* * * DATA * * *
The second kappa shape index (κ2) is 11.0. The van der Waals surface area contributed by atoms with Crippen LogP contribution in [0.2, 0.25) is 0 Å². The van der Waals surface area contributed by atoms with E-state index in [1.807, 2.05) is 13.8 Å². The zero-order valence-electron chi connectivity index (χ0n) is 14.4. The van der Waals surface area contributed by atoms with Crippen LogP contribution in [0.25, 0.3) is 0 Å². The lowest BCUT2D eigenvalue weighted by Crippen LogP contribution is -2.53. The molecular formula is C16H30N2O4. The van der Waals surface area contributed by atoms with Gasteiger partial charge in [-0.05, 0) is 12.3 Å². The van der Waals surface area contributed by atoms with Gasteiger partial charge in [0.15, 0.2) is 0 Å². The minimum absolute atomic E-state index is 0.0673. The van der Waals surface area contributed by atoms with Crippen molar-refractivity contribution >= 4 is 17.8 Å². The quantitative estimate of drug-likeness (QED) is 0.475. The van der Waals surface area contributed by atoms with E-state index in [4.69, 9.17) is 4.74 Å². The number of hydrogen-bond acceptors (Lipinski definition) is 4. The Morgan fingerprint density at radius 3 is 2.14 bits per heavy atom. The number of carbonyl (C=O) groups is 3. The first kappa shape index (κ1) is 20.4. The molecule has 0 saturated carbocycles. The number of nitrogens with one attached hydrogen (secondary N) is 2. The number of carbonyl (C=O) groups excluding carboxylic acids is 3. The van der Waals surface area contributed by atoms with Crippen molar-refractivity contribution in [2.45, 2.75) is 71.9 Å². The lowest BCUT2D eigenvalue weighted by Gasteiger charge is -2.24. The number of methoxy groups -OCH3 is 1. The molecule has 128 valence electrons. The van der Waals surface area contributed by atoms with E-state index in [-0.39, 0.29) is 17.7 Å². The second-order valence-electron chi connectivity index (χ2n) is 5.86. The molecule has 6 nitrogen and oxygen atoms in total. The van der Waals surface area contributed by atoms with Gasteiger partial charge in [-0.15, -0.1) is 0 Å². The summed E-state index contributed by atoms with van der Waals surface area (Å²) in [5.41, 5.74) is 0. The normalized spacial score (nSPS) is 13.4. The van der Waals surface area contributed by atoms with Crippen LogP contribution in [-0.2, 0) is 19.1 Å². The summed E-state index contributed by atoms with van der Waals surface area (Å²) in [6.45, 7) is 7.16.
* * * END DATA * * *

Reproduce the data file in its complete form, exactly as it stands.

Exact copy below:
The second kappa shape index (κ2) is 11.0. The van der Waals surface area contributed by atoms with Crippen LogP contribution in [0.2, 0.25) is 0 Å². The van der Waals surface area contributed by atoms with E-state index in [1.807, 2.05) is 13.8 Å². The zero-order valence-electron chi connectivity index (χ0n) is 14.4. The van der Waals surface area contributed by atoms with Crippen LogP contribution in [0.25, 0.3) is 0 Å². The lowest BCUT2D eigenvalue weighted by Crippen LogP contribution is -2.53. The molecular formula is C16H30N2O4. The van der Waals surface area contributed by atoms with Gasteiger partial charge in [-0.05, 0) is 12.3 Å². The van der Waals surface area contributed by atoms with Gasteiger partial charge in [0.15, 0.2) is 0 Å². The minimum absolute atomic E-state index is 0.0673. The van der Waals surface area contributed by atoms with Crippen molar-refractivity contribution >= 4 is 17.8 Å². The quantitative estimate of drug-likeness (QED) is 0.475. The van der Waals surface area contributed by atoms with E-state index in [4.69, 9.17) is 4.74 Å². The number of hydrogen-bond acceptors (Lipinski definition) is 4. The Morgan fingerprint density at radius 3 is 2.14 bits per heavy atom. The number of carbonyl (C=O) groups is 3. The first kappa shape index (κ1) is 20.4. The molecule has 0 saturated carbocycles. The number of nitrogens with one attached hydrogen (secondary N) is 2. The number of carbonyl (C=O) groups excluding carboxylic acids is 3. The van der Waals surface area contributed by atoms with Crippen molar-refractivity contribution in [2.45, 2.75) is 71.9 Å². The lowest BCUT2D eigenvalue weighted by Gasteiger charge is -2.24. The number of methoxy groups -OCH3 is 1. The molecule has 128 valence electrons. The van der Waals surface area contributed by atoms with E-state index in [-0.39, 0.29) is 17.7 Å². The second-order valence-electron chi connectivity index (χ2n) is 5.86. The molecule has 6 nitrogen and oxygen atoms in total. The van der Waals surface area contributed by atoms with Gasteiger partial charge in [-0.15, -0.1) is 0 Å². The summed E-state index contributed by atoms with van der Waals surface area (Å²) in [5.41, 5.74) is 0. The normalized spacial score (nSPS) is 13.4. The van der Waals surface area contributed by atoms with Crippen LogP contribution in [-0.2, 0) is 19.1 Å². The summed E-state index contributed by atoms with van der Waals surface area (Å²) in [6.45, 7) is 7.16.